ACHIEVING IDEAL TRIM
What is ideal trim? Why is ideal trim important?
Ideal trim is diving in a horizontal position with your body parallel to the floor whilst presenting the minimum amount of physical resistance to the water ahead of you as you move through it.
Diver 1 shows commonly observed trim and how much of the body area is presented to the water as the diver moves forward.
Diver 2 shows ideal trim position and presents substantially less resistance to the force of water as they move forward.
The benefits of ideal trim include:
• Less gas usage throughout the dive,
• Able to move quicker through the water with less effort,
• Able to turn around quicker,
• Less silt disturbance and reef damage as fin wash is not pushed towards the floor, and
• Better general visibility of your surroundings in all directions.
Ideal trim needs a combination of diving technique and equipment set?up. When achieved it is easy to maintain with little effort.
How do you achieve ideal trim? Equipment setup:
You can conducting a balance test by starting in a horizontal position and staying perfectly still. With the assistance of your buddy note whether you tip forward, stay perfectly level, or tip backward.
To achieve ideal trim you need to setup your equipment to evenly distribute your weight. If you tip forward (are head heavy) it is because your centre of gravity is too far forward.
Tanks have a high centre of gravity because the top shoulder curve is thicker than the walls, plus more weight is added by the valve, manifold and regulator. When setting up a twinset, the top tank band should be mounted as high as possible (which is just before the tank shoulder curve) to move the tank’s centre of gravity lower.
The position of the tanks will have a large effect of your centre of gravity. If you are head heavy then you can shift the tank’s centre of gravity down by (a) for a single tank rig moving the tank band further up the tank, and (b) for technical equipment using the lower holes on the backplate for mounting to the bolts. Use the reverse if you are feet heavy.
Other options to adjust your centre of gravity include:
* Choosing negatively buoyant, neutral, or positively buoyant fins as needed (most divers use negatively buoyant 'old style' rubber fins to compensate for being slightly head heavy);
* Ankle weights should be avoided as they reduce finning efficiency whilst increasing muscle fatigue;
* Stainless steel backplates and v-block weights add negative buoyancy while evenly distributing the weight; and
* Mounting weights to the bottom of your tanks is a good option if you already need the extra weight, otherwise it is a poor solution.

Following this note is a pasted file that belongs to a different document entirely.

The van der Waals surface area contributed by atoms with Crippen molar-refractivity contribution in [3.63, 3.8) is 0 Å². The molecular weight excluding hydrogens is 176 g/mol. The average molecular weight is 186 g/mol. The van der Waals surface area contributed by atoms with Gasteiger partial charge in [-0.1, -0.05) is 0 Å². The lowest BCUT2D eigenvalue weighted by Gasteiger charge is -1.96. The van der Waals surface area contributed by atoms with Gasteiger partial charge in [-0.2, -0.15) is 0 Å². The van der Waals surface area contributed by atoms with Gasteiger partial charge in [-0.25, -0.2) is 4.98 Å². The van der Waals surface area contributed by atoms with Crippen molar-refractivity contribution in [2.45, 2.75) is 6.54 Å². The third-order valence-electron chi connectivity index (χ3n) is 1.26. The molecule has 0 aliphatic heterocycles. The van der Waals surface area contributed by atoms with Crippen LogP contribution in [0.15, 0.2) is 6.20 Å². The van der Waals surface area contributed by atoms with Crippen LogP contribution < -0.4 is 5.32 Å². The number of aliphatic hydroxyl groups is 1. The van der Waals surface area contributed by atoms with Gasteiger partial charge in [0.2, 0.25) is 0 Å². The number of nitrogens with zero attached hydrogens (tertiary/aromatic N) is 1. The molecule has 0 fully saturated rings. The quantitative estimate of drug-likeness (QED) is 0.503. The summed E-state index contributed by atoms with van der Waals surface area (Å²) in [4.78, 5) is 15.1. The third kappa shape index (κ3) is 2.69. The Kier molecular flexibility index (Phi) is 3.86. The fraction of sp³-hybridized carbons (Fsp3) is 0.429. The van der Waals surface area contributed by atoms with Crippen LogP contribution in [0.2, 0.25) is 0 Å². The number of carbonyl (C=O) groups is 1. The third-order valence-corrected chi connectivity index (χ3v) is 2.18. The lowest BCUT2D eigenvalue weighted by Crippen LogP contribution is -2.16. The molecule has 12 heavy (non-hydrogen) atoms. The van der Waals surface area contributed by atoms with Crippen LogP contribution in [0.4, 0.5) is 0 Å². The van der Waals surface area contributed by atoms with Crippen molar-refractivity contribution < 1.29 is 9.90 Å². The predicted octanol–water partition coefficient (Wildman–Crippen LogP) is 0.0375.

How do you achieve ideal trim? Diving technique:
Some techniques for achieving ideal horizontal trim are to:
• Keep your head up with your eyes looking in a forward position, remember your body follows your eyes;
• Contracting the lower lumbar region (arching your back) and gluteus?maximus muscles (buttocks) to ensure your knees are level with your torso; and
• Keep your fins flat and parallel with your torso to ensure they assist with control and stability.
This does take work to maintain and can cause a slight aching in the lower lumbar region after the dive until your muscles become used to holding the position.
If you are head heavy, you can extend you feet out and move your arm position back to change your centre of balance point. Equally, if you are feet heavy, you can tuck your legs up a little and extend your arms forward.
What else affects trim?
Using your drysuit as you main point of lift has an impact on trim. A drysuit will tend to collect gas in the shoulder region and make your feet drop down. A wing is designed to sit under your tanks and lift them evenly without automatically dumping gas like a drysuit can. Use your wing as your primary lift device. Put only enough gas in your drysuit to allow you to be warm whilst having a full range of movement.
Tight undergarments and tight drysuits can make a diver need to compensate by having to add too much gas during the dive to be able to move freely. Check these are fitting correctly on dry land whilst not wearing tanks or a harness, by squatting down on the ground and reaching behind your back. Any tight areas around the knees or arms will be worse on the dive.
Task loading the diver will virtually always compromise their trim position with the knees dropping and fin wash hitting the floor. Staying higher in the water column can help minimise this situation.
Are there times when you need to drop out of trim?
Yes, there are times and places where dropping out of trim makes perfect sense. When you are motionless on deco, dropping out of trim may be a little more comfortable. When you are moving in a narrow inclined passage, you need to maintain trim relative to the passage floor rather than maintain an actual horizontal position.